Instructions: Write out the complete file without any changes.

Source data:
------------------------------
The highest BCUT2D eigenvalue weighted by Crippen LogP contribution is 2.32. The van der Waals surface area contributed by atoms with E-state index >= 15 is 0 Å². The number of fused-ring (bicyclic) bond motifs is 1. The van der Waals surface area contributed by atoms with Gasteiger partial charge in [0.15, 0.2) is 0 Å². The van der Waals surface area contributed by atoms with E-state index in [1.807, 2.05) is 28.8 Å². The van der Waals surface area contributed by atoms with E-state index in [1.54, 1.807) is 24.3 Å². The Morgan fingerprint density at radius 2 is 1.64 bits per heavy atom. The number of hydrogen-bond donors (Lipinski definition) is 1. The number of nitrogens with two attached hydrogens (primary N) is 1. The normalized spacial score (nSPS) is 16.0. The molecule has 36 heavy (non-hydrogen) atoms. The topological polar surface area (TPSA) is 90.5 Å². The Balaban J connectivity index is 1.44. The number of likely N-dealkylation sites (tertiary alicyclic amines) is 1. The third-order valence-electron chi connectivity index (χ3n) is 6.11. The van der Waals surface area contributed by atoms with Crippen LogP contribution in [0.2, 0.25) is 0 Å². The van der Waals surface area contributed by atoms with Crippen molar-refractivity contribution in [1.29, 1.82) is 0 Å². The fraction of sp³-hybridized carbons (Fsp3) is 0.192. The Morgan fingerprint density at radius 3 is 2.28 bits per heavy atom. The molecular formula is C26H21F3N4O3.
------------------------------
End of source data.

The highest BCUT2D eigenvalue weighted by Crippen LogP contribution is 2.32. The van der Waals surface area contributed by atoms with E-state index >= 15 is 0 Å². The number of fused-ring (bicyclic) bond motifs is 1. The van der Waals surface area contributed by atoms with Gasteiger partial charge in [0.15, 0.2) is 0 Å². The van der Waals surface area contributed by atoms with E-state index in [1.807, 2.05) is 28.8 Å². The van der Waals surface area contributed by atoms with E-state index in [1.54, 1.807) is 24.3 Å². The Morgan fingerprint density at radius 2 is 1.64 bits per heavy atom. The number of hydrogen-bond donors (Lipinski definition) is 1. The number of nitrogens with two attached hydrogens (primary N) is 1. The normalized spacial score (nSPS) is 16.0. The molecule has 36 heavy (non-hydrogen) atoms. The topological polar surface area (TPSA) is 90.5 Å². The Balaban J connectivity index is 1.44. The number of likely N-dealkylation sites (tertiary alicyclic amines) is 1. The third-order valence-electron chi connectivity index (χ3n) is 6.11. The van der Waals surface area contributed by atoms with Crippen LogP contribution in [0.2, 0.25) is 0 Å². The van der Waals surface area contributed by atoms with Crippen molar-refractivity contribution in [1.29, 1.82) is 0 Å². The fraction of sp³-hybridized carbons (Fsp3) is 0.192. The Morgan fingerprint density at radius 3 is 2.28 bits per heavy atom. The molecular formula is C26H21F3N4O3.